October 2017 Persecution Magazine

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<strong>October</strong> <strong>2017</strong><br />


Egypt:<br />

On the<br />

Anvil of Islam<br />

Unpacking the history and reality of<br />

Egyptian persecution<br />

PERSECU ION.org<br />


Table of Contents<br />

In This Issue:<br />


14 | Egypt’s Christians on the Anvil<br />

of Islam<br />

Egyptian Christians have endured relentless<br />

and violent persecution for 1,400 years.<br />


16 | Timeline of Egyptian History<br />

ICC examines important periods, themes, and<br />

events in Egypt’s history which have impacted<br />

Christian persecution within the country.<br />


22 | Egypt’s Systemic <strong>Persecution</strong><br />

ICC inspects different forces and factors that<br />

drive Christian persecution in Egypt.<br />


24 | Am I Next?<br />

Since December 2016, Coptic Christians have<br />

experienced an exponential increase in attacks.<br />


28 |The Faces of Egyptian Martyrs<br />

Personal profiles for seven Christians killed<br />

in the many attacks last year.<br />


30 | A Day in the Life<br />

A fictional narrative of everyday life for an<br />

Upper Egyptian Christian.<br />


32 | ICC: Building and Bandaging<br />

ICC cultivates creative and holistic assistance<br />

to serve persecuted Egyptian Christians.<br />

14<br />

16<br />

Regular Features<br />

3 Letter from the President<br />

A few words from ICC’s president,<br />

Jeff King, on why Egypt has become a<br />

hotspot of Christian persecution.<br />

4 World News<br />

A snapshot of the persecution that<br />

impacts our brothers and sisters daily, in<br />

every corner of the world.<br />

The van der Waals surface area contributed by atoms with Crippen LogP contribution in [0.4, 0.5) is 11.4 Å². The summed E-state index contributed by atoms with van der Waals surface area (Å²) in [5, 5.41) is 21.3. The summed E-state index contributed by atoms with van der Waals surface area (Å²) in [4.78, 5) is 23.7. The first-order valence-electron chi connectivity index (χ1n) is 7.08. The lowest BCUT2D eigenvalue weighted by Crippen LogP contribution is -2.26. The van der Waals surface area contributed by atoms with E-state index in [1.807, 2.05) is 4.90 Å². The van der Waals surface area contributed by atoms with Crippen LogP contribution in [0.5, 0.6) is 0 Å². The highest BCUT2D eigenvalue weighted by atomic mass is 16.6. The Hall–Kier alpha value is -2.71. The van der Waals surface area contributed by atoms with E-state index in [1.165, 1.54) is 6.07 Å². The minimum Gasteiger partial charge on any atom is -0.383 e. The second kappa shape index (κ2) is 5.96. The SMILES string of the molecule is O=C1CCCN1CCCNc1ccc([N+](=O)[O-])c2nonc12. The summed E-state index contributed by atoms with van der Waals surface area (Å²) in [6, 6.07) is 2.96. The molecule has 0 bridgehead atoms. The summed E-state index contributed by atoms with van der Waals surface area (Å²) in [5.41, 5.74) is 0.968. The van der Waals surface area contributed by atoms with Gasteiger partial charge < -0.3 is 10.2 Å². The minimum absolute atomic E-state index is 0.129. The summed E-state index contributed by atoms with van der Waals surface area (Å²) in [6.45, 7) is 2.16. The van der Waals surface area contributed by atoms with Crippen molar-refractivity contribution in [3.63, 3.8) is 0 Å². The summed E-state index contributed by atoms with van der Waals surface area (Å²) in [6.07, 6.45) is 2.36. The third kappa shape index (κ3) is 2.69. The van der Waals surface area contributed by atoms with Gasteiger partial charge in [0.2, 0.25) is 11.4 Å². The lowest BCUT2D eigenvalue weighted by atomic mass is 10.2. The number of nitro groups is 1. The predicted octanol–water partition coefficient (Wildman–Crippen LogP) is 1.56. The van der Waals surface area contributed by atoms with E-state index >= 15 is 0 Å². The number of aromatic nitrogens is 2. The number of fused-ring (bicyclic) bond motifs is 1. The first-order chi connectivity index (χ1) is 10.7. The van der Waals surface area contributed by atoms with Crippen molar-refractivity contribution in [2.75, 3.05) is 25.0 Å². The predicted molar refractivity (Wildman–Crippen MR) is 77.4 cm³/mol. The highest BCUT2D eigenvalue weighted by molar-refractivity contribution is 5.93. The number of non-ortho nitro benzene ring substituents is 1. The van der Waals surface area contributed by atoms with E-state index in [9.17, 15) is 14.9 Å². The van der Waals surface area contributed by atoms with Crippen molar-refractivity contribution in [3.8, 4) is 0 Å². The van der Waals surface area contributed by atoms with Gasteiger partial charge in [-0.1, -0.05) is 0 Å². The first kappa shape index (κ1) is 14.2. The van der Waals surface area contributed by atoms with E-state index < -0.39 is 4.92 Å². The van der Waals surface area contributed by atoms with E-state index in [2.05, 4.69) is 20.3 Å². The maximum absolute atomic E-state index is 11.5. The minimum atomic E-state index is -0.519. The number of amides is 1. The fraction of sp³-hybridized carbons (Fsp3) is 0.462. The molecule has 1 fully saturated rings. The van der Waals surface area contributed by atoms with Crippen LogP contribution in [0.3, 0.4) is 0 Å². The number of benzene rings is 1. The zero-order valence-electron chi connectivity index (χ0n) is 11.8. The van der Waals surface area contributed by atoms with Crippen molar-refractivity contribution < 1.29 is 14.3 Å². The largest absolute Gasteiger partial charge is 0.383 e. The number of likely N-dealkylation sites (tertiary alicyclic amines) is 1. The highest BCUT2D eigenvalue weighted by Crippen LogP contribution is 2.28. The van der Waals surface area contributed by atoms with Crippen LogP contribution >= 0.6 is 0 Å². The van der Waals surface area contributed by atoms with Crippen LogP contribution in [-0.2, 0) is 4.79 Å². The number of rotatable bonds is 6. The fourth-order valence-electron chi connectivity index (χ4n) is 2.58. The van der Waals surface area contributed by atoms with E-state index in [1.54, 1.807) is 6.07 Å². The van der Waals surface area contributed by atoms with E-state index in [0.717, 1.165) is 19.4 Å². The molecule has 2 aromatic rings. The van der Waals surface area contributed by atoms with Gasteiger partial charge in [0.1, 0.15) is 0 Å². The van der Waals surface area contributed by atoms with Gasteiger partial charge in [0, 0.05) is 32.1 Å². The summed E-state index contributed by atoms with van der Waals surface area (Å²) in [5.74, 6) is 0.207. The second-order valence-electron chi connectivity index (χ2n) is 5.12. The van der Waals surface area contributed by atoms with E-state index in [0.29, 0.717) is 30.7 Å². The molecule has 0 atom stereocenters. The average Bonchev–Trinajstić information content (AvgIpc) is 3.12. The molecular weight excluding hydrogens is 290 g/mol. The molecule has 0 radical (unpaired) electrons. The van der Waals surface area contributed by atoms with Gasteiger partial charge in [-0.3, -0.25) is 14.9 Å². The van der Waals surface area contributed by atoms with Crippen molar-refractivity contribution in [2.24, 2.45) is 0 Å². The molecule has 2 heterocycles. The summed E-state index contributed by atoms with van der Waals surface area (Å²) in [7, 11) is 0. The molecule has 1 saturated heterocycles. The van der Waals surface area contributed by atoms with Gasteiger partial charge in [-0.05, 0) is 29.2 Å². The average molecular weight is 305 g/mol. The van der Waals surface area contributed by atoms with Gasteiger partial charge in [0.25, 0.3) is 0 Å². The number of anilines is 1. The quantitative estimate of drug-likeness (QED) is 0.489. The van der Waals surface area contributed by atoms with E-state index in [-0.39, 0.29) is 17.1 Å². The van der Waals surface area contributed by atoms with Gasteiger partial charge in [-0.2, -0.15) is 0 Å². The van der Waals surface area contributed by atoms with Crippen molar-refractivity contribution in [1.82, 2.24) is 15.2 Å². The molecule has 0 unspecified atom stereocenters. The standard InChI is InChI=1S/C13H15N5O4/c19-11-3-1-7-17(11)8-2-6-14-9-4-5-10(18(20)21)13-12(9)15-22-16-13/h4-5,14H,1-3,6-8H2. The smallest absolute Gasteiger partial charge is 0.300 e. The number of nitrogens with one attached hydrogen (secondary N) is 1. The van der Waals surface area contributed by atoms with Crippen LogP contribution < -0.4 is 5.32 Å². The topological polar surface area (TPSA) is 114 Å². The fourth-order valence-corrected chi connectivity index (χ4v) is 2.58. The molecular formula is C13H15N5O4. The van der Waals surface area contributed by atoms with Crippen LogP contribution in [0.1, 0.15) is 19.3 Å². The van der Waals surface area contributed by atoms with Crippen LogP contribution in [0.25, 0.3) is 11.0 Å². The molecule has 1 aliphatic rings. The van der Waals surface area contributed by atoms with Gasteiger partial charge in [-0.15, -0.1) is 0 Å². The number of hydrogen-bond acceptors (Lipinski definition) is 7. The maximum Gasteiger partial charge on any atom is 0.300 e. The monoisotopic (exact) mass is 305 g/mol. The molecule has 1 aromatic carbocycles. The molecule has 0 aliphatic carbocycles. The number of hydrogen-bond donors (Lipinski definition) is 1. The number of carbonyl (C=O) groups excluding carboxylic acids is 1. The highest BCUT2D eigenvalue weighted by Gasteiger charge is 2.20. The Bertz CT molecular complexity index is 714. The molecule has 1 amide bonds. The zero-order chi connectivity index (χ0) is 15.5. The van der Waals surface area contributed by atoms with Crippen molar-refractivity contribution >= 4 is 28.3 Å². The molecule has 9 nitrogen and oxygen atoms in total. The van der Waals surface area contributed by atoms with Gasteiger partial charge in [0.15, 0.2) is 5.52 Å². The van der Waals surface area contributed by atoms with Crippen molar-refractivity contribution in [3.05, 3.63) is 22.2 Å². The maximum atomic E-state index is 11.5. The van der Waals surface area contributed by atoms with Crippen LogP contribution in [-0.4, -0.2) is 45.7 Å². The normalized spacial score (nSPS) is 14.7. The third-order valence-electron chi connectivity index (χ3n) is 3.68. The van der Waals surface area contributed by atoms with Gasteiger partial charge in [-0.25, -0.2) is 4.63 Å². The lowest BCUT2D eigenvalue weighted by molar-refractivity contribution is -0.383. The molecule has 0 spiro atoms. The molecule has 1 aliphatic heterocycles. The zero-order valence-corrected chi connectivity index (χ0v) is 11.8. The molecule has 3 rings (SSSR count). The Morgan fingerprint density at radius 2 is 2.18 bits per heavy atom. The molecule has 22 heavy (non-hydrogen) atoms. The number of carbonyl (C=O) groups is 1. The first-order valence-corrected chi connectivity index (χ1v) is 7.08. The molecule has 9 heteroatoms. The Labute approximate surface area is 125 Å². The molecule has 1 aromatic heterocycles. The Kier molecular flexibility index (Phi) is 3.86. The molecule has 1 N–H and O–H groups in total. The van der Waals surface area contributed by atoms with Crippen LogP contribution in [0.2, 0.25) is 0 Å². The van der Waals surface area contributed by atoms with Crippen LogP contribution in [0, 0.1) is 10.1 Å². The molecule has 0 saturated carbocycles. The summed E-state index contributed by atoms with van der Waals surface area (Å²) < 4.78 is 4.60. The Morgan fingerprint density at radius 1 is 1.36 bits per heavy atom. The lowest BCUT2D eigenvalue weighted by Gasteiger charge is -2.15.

8 Your Dollars at Work<br />

Learn how your gifts are providing<br />

comfort, relief, Bibles, education and<br />

vocational training to the persecuted.<br />

12 Volunteers<br />

Learn how members of ICC’s volunteer<br />

teams are making an impact in their<br />

communities for the persecuted.<br />

25<br />

31<br />

29<br />

32<br />

2 PERSECU ION.org<br />

OCTOBER <strong>2017</strong><br />


President’s Letter<br />

“War is a series of catastrophes that results in a victory.”<br />

Georges Clemenceau (1841 - 1929)<br />

“Between the anvil and the hammer,” is a British colloquialism that aptly<br />

describes the plight of the Egyptian Christian.<br />

For 1,400 years, they have suffered under Islam with no hope in sight. The revolution<br />

brought hope for a time, but The Muslim Brotherhood quickly filled the<br />

power vacuum of the popular, but largely leaderless, uprising.<br />

Luckily, when they grabbed power, they quickly crushed democracy which led to<br />

a second revolution where the power of the military was reinstated.<br />

Abdel Fattah el-Sisi has made several groundbreaking pronouncements about the<br />

need to protect Christians in several speeches, but the political reality is that he has<br />

to be very careful not to offend The Brotherhood, the Salafists, and the average<br />

fundamentalist in the street.<br />

Jeff King, President<br />

International Christian Concern<br />

There is great frustration among the masses toward the military as they have monopoly of perhaps 40 percent of the<br />

economy, which leads to massive corruption and economic stagnation. One wrong step and he could end up like Mubarak.<br />

In the meantime, persecution against Christians has been escalating for a decade and is only getting worse, not better.<br />

The Word tells us that if “anyone suffers as a Christian, let him not be ashamed, but let him glorify God in that name” (1<br />

Peter 4:16).<br />

There is no shame in suffering greatly for the name of Jesus; in fact, rather, Jesus told us that we would be treated as He had<br />

been. The Word tells us that these believers suffer because Jesus himself called them out of the world, as seen in John 15:19.<br />

In the end, a servant is not greater than his master and the Church in Egypt remains between the anvil and the hammer.<br />

Therefore, we will do what we can to soften the blow and to build and bandage the Church there.<br />

Please join with us as we bandage and build His persecuted Church in Egypt and around the world.<br />